Earlier this month, I had the pleasure of being Salt + Light Media’s representative in Helena, Montana, for the premiere of Father Stu, a new film by Mark Wahlberg. In attendance was a mix of local media, Helena residents, and students from Carroll College, a local Catholic college and the real-life Fr. Stu’s alma mater. On the night of the premiere, the red carpet was laid out, Mark Wahlberg and Rosalind Ross were in attendance to speak about the film, and everyone was excited to see a local priest, their local priest, up on the big screen. But in a way they likely never imagined him – portrayed by an Academy Award-nominated actor. Which is rather fitting because once upon a time, their humble priest thought that Hollywood was supposed to be where he made it big.
Even before the first frame appeared on screen, I had high levels of excitement for the film for a few reasons. I was really interested to see how a man could go from a hard knock life to become a priest. It sounded like a story from a creative writer's head, not something that actually happened. Another big reason was that I had the opportunity to meet a lot of people who had known the real Father Stu. People who shared their experiences, their love, and their admiration for him with me. I heard stories of tough love, of blunt truth telling, all wrapped within an immense depth of love.
Why is this important to note? Because parts in the film where Father Stu was extremely rough and tumble, even abrasive, both Catholics and non-Catholics alike may ask: Was Father Stu actually like this? Did he really give sermons like this? Did the film do him justice?
The answer across the board is a resounding yes.
The day before the premiere, I was given a lot of insight about Fr. Stu from Fr. Bart Tolleson and the Simpkin family. These were people who had known him from seminary, high school, and their local parish. They shared stories of burpees given as penance in confession, tough-love homilies, and Fr. Stu’s depth of love for everyone around him. They expressed how Father Stu’s fighting spirit and deep faith uplifted their own faith. Through his struggles, Father Stu helped the Helena faithful have a very tangible understanding of what redemptive suffering can look like. And not just on Sundays. But day in and day out, as Fr. Stu pushed himself to be active in the community.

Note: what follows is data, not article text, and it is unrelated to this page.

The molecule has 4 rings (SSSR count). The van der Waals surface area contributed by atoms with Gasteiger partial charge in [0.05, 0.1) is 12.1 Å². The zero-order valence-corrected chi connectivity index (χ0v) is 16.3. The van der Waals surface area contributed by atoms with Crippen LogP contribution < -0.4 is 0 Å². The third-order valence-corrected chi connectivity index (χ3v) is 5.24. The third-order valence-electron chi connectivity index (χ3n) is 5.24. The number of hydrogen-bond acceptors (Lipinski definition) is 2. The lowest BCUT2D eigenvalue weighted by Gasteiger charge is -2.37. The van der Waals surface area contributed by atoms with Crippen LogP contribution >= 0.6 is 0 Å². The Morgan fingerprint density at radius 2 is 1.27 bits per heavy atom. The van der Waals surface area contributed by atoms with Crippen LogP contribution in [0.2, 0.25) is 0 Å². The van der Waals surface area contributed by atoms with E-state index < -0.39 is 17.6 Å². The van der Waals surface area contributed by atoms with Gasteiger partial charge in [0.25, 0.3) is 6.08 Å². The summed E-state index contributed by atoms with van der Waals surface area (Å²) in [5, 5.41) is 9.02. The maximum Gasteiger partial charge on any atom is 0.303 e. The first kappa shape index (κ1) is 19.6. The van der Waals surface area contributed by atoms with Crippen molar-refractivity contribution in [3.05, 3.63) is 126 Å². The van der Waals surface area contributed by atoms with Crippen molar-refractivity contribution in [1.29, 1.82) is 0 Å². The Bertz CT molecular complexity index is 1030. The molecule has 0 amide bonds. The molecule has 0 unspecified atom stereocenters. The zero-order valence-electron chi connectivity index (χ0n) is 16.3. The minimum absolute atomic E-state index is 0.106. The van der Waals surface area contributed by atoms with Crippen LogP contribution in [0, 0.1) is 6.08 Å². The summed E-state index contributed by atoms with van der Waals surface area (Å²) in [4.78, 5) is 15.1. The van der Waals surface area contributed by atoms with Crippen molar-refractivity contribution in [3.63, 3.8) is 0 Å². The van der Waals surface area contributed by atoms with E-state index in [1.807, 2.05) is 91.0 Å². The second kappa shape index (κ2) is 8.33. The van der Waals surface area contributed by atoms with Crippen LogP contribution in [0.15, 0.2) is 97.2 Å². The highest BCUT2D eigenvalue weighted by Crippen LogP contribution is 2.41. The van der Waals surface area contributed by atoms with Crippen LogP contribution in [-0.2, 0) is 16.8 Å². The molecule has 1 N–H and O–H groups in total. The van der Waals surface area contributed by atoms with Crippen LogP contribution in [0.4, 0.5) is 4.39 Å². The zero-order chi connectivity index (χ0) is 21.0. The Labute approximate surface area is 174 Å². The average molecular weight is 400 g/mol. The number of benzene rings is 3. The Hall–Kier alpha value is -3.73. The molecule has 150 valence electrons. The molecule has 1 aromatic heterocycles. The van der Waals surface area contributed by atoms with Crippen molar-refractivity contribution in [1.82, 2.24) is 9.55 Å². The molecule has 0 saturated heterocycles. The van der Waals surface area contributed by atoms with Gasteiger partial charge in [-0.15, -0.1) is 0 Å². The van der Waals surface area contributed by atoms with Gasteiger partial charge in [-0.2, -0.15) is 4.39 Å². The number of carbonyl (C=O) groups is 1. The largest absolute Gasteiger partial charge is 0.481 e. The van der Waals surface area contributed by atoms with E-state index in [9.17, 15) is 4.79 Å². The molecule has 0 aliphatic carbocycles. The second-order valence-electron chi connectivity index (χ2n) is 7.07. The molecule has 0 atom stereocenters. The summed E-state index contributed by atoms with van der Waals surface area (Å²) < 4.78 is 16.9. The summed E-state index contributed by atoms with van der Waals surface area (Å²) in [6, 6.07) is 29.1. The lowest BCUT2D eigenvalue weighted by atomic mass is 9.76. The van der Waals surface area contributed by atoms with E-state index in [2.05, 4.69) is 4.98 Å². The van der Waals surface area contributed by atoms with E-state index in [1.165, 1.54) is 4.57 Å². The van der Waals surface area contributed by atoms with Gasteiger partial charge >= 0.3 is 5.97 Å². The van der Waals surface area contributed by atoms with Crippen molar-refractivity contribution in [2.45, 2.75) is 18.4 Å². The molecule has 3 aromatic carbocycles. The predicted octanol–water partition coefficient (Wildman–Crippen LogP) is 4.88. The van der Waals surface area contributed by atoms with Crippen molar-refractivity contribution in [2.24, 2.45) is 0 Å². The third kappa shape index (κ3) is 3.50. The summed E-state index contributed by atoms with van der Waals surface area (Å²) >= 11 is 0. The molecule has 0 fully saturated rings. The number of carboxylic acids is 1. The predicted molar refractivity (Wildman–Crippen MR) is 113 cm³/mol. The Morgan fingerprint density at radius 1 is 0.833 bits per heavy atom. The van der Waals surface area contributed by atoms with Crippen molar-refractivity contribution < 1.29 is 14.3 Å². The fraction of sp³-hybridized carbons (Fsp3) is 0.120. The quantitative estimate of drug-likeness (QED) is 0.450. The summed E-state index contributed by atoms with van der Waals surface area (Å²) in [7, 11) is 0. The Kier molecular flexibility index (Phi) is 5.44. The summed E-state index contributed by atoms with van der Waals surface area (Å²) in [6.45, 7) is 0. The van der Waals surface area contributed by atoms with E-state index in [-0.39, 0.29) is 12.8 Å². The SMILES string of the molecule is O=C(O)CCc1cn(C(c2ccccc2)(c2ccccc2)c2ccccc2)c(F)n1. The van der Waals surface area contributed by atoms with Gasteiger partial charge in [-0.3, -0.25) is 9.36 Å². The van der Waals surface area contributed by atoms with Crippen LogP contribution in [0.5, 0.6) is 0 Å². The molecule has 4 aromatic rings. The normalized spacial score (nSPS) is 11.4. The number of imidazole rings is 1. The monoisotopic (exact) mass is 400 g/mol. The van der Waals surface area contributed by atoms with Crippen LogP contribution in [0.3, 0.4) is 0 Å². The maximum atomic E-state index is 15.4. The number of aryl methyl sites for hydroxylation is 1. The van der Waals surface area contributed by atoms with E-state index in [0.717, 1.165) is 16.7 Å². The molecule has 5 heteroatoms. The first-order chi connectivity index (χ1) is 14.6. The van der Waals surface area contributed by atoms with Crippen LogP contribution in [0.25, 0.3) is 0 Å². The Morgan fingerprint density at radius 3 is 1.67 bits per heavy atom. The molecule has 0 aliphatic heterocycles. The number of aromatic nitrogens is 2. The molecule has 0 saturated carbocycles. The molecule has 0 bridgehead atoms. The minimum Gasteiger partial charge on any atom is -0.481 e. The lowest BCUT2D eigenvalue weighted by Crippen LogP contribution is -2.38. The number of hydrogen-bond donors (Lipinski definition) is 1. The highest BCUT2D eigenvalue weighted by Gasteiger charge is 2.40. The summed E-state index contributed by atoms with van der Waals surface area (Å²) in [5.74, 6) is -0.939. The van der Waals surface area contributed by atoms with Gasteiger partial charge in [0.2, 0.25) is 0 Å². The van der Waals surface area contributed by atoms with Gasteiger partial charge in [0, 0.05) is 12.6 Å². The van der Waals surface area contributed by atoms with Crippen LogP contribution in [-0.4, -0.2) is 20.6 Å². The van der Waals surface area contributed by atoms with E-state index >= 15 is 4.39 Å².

Mark Wahlberg and Director Rosalind Ross speak onstage during a special screening of Father Stu at Cinemark Theatre on April 04, 2022 in Helena, Montana. (Photo by Mat Hayward/Getty Images for Sony Pictures)
Writer/Director Rosalind Ross did a masterful job assembling and recreating the lore surrounding Fr. Stu. One thing I really appreciated about her script was that she leaned into who Fr. Stu was. Where it would have been easy to sanitize his behaviour and language or go over the top with it to create religious pulp, she crafted a composite of Fr. Stu that was true to life enough that his friends and family truly saw him in the big screen portrayal. For those of us who never knew Fr. Stu, the big screen version made him feel accessible and real. Like we too could follow in his footsteps and live out our given vocation wholeheartedly. Her beautifully crafted script serves as a reminder that although we are all called to sainthood, the road – and at times the person on said road – is imperfect.
Mark Wahlberg does a spectacular job as Stuart Long both pre- and post-seminary. His pre-seminary version felt a bit reminiscent of roles he’s done in the past: the snarky, comical tough guy. Had I not met people who had known Stuart, I would have assumed he was stepping into a typecast role, but having that additional information helped me understand that the snarky, comical tough guy was Stuart Long to the core. As the movie progressed and Fr. Stu began to experience physical changes in how he looked and moved, Wahlberg’s performance did not leave a dry eye in the house. I found out afterwards that some people had to leave the theatre to compose themselves because his portrayal was so spot on he shattered any emotional walls that people had up. More than one person said it was the gestures and hand movements that Mark mastered in his portrayal that really had them saying: Oh my goodness, that’s Stu!
Although I had the benefit of added context from people who had known Fr. Stu, I think that this is a great film for the faith filled and the faith questioning to go see. Fr. Stu reminds us that God will work with us where we are as long as we continually seek Him and remain open to what is possible.
Some viewers will find the language in the film rough, but don’t let that be a barrier. Remember that art is a reflection of life and, in this instance, of a life faithfully and thoroughly lived for Christ.
Father Stu (rated R for language) is now playing. Check your local theatre listings for show times.
Want to watch Jermaine’s interviews from the premiere of Father Stu?